In September May Wong of the Associated Press reported that business owners were finding the new Internet laws, which came into effect in April to protect children, expensive. She quoted Steven Bryan, CEO of Zeeks.com, who said that the costs of complying with the 1998 Children's Online Privacy Protection Act were too high. Zeeks.com, planned to pull its e-mail and chat-room services Oct. 1. and try to make up for the predicted 20 percent loss in traffic with additional games.
Wong further reported "COPPA requires commercial Web sites to obtain 'verifiable parental consent' before any child under 13 participates in any interactive activity such as e-mails or chat rooms. It also requires parental consent before a site uses any personal information, such as a name or address, from children under 13. Consent can be verified, among other ways, through postal mail or a telephone call. Zeeks.com, which gets about 1,000 new members a day and has about 650,000 registered users, estimated that it costs the company $200,000 a year to comply with the law."
In March the Associated Press reported that the US government had arrested 15 people on criminal and civil fraud charges for using a "chat room" to share inside information on corporate mergers. Another four had also been charged.
The 19 were accused of making $8.4 million in illegal profits, about $100,000 of which allegedly was kicked back to John J. Freeman, a part-time word processing employee at two investment banks, Goldman Sachs & Co. and Credit Suisse First Boston, who had obtained the inside information in return for the money.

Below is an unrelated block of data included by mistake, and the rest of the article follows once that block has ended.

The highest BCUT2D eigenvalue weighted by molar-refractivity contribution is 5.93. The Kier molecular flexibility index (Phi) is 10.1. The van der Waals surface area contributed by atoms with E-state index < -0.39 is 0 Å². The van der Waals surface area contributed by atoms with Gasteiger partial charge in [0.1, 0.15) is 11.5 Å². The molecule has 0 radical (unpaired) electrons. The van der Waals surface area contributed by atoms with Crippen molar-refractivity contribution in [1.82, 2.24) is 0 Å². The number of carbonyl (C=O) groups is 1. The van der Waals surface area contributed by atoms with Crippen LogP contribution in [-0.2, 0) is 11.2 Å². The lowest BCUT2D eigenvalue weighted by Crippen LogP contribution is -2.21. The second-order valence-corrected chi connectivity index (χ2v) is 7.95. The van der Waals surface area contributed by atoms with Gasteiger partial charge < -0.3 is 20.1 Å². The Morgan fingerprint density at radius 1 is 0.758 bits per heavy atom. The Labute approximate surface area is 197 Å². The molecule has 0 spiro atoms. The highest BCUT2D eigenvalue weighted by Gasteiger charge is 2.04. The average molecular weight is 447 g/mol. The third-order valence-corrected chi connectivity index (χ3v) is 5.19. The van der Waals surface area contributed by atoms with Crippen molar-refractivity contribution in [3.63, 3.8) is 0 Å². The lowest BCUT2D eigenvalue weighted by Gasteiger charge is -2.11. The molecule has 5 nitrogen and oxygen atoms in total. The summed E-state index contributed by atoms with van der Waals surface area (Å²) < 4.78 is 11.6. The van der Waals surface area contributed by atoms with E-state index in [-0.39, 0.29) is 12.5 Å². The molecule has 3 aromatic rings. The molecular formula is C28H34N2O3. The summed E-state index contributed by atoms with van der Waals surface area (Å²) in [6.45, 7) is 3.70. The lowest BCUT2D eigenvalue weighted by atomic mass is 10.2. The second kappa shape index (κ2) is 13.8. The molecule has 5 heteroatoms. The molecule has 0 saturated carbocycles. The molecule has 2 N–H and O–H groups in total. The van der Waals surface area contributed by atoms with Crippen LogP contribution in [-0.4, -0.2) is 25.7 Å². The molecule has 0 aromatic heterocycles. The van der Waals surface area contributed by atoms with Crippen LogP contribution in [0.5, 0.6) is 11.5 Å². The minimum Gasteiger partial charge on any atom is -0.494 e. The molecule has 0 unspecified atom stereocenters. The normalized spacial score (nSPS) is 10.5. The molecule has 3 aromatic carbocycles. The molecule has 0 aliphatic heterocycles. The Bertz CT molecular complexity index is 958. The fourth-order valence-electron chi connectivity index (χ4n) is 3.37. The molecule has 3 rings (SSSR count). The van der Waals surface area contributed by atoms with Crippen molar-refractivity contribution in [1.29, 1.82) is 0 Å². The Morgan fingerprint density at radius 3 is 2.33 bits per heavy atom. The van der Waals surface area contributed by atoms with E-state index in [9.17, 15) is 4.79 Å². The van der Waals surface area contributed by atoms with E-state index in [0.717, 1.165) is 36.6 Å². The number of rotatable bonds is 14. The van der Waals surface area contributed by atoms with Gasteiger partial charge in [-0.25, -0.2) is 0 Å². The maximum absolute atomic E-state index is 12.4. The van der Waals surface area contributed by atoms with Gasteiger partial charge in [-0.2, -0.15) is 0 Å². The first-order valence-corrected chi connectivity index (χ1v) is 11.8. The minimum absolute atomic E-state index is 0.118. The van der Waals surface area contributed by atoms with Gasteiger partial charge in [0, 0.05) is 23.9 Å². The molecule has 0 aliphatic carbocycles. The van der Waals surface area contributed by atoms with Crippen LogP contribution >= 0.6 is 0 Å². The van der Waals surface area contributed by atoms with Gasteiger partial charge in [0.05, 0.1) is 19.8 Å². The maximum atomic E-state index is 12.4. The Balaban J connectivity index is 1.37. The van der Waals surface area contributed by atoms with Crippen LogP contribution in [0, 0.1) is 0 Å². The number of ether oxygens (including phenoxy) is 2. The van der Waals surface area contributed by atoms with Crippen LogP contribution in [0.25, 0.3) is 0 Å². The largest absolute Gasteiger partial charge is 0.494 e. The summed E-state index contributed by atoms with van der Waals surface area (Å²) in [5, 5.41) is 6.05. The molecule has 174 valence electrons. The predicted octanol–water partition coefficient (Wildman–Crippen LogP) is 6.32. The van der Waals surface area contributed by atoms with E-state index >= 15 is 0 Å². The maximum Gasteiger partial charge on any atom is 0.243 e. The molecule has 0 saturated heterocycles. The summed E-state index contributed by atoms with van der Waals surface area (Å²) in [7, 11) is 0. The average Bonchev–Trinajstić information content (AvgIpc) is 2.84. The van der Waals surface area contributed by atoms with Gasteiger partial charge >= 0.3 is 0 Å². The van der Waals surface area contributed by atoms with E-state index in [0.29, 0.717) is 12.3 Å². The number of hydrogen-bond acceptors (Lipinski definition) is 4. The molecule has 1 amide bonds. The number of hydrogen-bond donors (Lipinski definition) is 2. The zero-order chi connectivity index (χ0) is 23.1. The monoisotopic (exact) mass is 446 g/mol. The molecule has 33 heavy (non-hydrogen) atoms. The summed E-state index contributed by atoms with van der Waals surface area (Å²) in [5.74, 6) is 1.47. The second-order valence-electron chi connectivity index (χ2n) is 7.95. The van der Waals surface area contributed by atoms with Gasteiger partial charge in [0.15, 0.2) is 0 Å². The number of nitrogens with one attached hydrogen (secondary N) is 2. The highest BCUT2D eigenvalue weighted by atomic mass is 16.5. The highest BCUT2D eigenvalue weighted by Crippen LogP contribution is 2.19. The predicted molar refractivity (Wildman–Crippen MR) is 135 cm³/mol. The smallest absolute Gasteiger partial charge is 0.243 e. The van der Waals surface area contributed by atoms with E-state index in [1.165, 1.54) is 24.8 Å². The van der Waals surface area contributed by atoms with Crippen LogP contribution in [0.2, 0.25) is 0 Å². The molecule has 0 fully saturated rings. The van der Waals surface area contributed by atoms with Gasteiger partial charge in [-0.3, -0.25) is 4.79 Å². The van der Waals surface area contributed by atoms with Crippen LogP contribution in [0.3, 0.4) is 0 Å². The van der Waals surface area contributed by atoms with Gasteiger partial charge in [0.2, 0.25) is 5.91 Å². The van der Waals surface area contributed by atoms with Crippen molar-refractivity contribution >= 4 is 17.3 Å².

AP further reported that "Richard Walker, director of enforcement for the Securities and Exchange Commission, said the defendants were counting on the anonymity of the Internet to keep them safe. 'Two of them have never met face to face or even talked to one another on the phone,' added Walker."
But the FBI's Lou Schilerio, the assistant director in charge in New York City, argued the approach did little good. "These defendants thought using the Internet would provide them anonymity. It did not." FBI's Lou Schilerio, the assistant director in charge in New York City was quoted as saying.
"Added Walker: 'While the Internet is a powerful tool, with unprecedented potential for beneficial and illegal uses, it leaves an electronic trail that can help the government build a strong and compelling case.'"
In March, Marcy Gordon of the Associated Press reported that Federal securities regulators were stepping up their fight against the Internet by creating an automated surveillance system to search Websites, message boards and chat rooms.
Larry Ponemon, a partner in charge of privacy issues at Pricewater houseCoopers LLP, was quoted in the article as saying that the new technology "is equivalent to, in my opinion, wiretapping ... the equivalent of planting a bug,"
Gordon reported the "firm was among 107 companies invited by the SEC in January to bid to operate the automated surveillance system. It told the market watchdog agency it did not wish to participate because of privacy concerns and possible violations of the Constitution's protections against unreasonable search and seizure."
George Getz, a spokesman for the Libertarian Party was also quoted in the article. "This is government spying on the innocent, plain and simple... It's no different than the police tapping everyone's phones just because someone might have committed a crime."
Gordon further reported that in February "SEC asked Congress for $150 million for enforcement work and investor education for fiscal 2001. The agency's "Cyberforce," now some 240 strong, prowls the Internet looking for investment scams and other securities fraud."
Balancing the need to monitor illegal Internet activities with the issue of privacy, will continue to be a dilemma in the future and should be considered seriously by all.